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Old 10-25-2011, 05:26 AM   #1
erockomania
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I am brewing a 7% ish IPA this weekend and I want to use either spring water like calistoga or similar or even distilled. What would I need to add and in what amounts to yield a good, high IBU IPA? Should I just go with the Burton pack and call it a day?

I think my water is causing some strange flavors and I want to see if they go away if I take it out of the equation.



 
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Old 10-25-2011, 10:12 AM   #2
944play
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I'd use the $0.35/gallon RO from the Glacier machine at the grocery store and about a gram of gypsum per gallon in the mash.


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Old 10-25-2011, 04:35 PM   #3
erockomania
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Awesome, thanks. Any other suggestions or additives?

 
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Old 10-25-2011, 05:27 PM   #4
944play
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Whirlfloc and yeast nutrient.
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Old 10-25-2011, 06:13 PM   #5
erockomania
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Yup, I always do those. Awesome. Any compensations i have to make in hops for proper utilization? Is it really a easy as just adding gypsum? If so, awesome!

 
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Old 10-25-2011, 10:28 PM   #6
tom_hampton
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It kind of depends on what you suspect is causing the off flavor. Do you think its off flavors in the water, or a wrong mineral profile?

Does your water taste funny to drink? My water tastes funny too, but a standard carbon undersink filter kills the off tastes pretty well for me. If you think its that...then I'd go the filter route.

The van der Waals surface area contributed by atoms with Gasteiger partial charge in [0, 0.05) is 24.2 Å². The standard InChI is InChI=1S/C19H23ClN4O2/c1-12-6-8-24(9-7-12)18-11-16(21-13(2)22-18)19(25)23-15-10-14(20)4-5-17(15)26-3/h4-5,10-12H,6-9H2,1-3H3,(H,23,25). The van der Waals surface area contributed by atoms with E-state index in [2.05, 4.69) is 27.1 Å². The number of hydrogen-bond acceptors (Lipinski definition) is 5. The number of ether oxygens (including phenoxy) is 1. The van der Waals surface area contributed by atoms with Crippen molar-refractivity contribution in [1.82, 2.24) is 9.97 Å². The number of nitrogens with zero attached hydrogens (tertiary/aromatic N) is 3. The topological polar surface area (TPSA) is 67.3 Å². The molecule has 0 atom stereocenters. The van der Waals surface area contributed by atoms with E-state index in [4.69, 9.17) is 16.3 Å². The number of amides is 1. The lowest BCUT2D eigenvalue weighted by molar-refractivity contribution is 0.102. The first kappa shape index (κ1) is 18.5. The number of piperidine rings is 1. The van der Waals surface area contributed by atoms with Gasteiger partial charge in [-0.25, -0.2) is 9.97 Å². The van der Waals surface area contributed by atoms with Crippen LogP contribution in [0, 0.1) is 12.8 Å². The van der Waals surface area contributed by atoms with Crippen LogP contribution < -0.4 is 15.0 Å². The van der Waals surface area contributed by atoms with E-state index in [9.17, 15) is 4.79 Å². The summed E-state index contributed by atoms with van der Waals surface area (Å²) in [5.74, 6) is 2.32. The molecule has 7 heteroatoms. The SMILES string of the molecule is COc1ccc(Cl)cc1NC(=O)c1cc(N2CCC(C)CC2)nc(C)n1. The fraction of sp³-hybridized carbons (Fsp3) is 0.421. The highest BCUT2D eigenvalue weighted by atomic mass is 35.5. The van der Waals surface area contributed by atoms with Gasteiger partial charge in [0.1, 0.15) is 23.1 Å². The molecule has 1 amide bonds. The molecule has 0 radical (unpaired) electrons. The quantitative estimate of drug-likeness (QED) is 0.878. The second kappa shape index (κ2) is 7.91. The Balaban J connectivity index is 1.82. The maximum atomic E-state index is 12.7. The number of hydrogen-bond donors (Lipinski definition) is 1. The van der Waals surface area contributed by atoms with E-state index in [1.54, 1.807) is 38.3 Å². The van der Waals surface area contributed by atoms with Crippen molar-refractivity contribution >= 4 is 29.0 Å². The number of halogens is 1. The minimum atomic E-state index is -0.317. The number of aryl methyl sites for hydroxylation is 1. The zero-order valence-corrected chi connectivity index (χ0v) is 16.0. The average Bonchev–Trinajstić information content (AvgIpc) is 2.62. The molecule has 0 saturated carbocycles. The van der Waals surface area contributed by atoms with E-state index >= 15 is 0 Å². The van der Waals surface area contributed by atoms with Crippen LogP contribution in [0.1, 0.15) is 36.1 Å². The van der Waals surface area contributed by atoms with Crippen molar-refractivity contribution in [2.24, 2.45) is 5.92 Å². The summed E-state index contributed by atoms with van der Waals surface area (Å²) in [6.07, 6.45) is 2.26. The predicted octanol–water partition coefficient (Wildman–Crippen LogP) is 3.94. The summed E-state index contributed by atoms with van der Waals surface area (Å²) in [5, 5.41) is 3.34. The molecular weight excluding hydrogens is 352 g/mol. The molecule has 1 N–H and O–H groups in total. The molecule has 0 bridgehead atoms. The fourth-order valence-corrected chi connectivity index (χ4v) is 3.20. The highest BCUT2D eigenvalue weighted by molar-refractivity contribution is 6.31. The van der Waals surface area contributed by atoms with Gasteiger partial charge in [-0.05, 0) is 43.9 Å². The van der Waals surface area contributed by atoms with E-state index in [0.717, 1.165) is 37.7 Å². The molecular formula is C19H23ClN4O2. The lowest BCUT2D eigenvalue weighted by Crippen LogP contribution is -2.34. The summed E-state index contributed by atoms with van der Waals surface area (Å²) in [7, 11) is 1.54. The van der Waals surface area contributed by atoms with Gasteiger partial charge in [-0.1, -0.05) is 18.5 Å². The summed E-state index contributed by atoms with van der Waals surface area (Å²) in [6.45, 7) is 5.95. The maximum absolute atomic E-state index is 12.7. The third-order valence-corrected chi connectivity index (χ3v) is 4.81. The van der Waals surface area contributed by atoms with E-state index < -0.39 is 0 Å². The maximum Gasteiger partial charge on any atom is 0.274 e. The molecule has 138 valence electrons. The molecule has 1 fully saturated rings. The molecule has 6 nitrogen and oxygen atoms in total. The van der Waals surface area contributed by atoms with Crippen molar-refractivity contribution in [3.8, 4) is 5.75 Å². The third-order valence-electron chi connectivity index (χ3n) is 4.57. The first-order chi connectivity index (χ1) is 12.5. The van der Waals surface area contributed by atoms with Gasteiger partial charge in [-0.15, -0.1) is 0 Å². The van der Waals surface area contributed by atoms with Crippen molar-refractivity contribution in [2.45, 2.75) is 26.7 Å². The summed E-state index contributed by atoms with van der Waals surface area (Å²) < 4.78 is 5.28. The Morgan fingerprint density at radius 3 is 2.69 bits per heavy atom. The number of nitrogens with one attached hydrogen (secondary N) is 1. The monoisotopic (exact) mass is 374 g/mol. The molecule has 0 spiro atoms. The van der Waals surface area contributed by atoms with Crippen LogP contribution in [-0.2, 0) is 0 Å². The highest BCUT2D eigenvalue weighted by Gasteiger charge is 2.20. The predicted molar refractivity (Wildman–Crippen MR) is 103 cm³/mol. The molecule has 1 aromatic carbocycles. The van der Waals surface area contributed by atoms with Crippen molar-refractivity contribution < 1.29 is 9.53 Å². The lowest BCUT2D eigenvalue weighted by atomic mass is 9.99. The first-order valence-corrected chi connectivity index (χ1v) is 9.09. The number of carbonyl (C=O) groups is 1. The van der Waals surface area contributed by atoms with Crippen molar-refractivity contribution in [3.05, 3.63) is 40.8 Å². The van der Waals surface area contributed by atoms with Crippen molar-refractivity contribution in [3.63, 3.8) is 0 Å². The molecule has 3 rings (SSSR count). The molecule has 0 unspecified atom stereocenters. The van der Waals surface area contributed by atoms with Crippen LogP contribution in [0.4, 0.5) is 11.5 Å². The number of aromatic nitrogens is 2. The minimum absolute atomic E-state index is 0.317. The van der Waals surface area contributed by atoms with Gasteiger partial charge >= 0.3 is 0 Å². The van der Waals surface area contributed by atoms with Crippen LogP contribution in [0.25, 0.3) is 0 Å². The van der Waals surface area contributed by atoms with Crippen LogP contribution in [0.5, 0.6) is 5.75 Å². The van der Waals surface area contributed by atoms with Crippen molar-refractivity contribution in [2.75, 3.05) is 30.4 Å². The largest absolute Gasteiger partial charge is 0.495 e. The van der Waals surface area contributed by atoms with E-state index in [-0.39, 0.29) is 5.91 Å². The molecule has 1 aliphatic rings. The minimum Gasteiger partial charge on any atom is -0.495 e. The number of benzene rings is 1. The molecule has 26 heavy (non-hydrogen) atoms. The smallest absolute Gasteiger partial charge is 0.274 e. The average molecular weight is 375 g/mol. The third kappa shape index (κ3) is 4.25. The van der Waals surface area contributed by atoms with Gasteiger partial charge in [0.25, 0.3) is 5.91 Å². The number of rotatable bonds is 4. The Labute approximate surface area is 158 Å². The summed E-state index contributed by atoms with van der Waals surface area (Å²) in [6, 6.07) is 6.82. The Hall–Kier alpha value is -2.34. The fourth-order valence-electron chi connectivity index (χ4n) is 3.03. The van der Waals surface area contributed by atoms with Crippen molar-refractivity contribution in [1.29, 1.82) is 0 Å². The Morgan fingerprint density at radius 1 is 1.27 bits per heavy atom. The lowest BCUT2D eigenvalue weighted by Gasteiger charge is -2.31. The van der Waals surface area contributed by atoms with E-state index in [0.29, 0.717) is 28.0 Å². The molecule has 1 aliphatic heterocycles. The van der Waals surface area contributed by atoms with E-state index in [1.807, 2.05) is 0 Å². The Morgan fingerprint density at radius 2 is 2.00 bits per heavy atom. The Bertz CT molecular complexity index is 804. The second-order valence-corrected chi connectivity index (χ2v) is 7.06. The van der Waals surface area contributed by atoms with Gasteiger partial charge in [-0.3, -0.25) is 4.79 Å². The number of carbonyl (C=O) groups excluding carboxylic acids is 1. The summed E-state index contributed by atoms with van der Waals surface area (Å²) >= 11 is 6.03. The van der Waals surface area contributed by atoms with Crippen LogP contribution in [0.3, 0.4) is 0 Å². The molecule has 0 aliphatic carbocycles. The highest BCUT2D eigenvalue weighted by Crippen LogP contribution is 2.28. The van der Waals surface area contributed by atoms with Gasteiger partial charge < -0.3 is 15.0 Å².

But, if you think its minerals, it'd be interesting to get a water report.

Are you trying to make a traditional english IPA? England water is quite a bit different and contributes significantly to the flavor profile, including hops flavors.

So, if you think its minerals use store bought water, and add salts to regain the London water profile...using beersmith for the needed adjustments.

I don't think Gypsum is sufficient by itself for a London IPA. The sulfates are part of the profile, but you also need the calcium, carbonate, and maybe a little sodium. Gypsum and Bicarbonate would be closer, but again I'd use Beersmith to run the numbers for real. Burton water salts would also be close if you used store bought (RO or distilled) water.

 
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Old 10-25-2011, 10:43 PM   #7
944play
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I would in no way try to replicate a historic city water profile. You can if you want, but it's a lot of trouble to go through and probably counterproductive.

RO plus gypsum is fine for an IPA, but if you are after a gentler bittering, use a portion of calcium chloride instead of straight gypsum. Don't go overboard, and don't sweat it.
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Old 10-25-2011, 11:48 PM   #8
erockomania
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Ok thanks man. I have both calcclo and gypsum. Would you do half and half or ..?

 
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Old 10-25-2011, 11:48 PM   #9
erockomania
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I'm going west coast style IPA by the way.

 
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Old 10-26-2011, 01:13 PM   #10
mabrungard
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The Pale Ale profile in Bru'n Water generally came from recommends by Mosher. It has proven to be an excellent profile for IPA's and PA's. It does include a modest amount of chloride and a heavy (but not excessive) dose of sulfate. Its not crazy high like a Burton water profile.


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